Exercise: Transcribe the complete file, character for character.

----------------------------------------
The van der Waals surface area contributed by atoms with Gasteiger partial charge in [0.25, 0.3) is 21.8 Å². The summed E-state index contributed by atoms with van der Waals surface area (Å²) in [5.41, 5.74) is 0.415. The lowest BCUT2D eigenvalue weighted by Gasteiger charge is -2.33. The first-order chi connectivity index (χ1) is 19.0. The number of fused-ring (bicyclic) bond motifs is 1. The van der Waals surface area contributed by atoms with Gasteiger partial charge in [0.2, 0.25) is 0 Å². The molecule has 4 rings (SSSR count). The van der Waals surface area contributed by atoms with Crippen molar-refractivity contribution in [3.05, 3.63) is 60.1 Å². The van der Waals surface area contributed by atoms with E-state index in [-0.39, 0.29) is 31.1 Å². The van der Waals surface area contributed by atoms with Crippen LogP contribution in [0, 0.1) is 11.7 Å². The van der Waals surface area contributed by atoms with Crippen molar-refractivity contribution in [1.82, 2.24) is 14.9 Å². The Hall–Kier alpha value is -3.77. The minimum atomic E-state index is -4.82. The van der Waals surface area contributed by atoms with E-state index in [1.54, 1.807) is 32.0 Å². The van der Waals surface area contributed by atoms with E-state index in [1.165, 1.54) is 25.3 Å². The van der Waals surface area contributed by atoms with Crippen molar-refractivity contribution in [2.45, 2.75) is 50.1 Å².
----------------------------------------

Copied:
The van der Waals surface area contributed by atoms with Gasteiger partial charge in [0.25, 0.3) is 21.8 Å². The summed E-state index contributed by atoms with van der Waals surface area (Å²) in [5.41, 5.74) is 0.415. The lowest BCUT2D eigenvalue weighted by Gasteiger charge is -2.33. The first-order chi connectivity index (χ1) is 19.0. The number of fused-ring (bicyclic) bond motifs is 1. The van der Waals surface area contributed by atoms with Gasteiger partial charge in [0.2, 0.25) is 0 Å². The molecule has 4 rings (SSSR count). The van der Waals surface area contributed by atoms with Crippen molar-refractivity contribution in [3.05, 3.63) is 60.1 Å². The van der Waals surface area contributed by atoms with E-state index in [-0.39, 0.29) is 31.1 Å². The van der Waals surface area contributed by atoms with Crippen LogP contribution in [0, 0.1) is 11.7 Å². The van der Waals surface area contributed by atoms with Crippen molar-refractivity contribution in [1.82, 2.24) is 14.9 Å². The Hall–Kier alpha value is -3.77. The minimum atomic E-state index is -4.82. The van der Waals surface area contributed by atoms with E-state index in [1.54, 1.807) is 32.0 Å². The van der Waals surface area contributed by atoms with E-state index in [1.165, 1.54) is 25.3 Å². The van der Waals surface area contributed by atoms with Crippen molar-refractivity contribution in [2.45, 2.75) is 50.1 Å².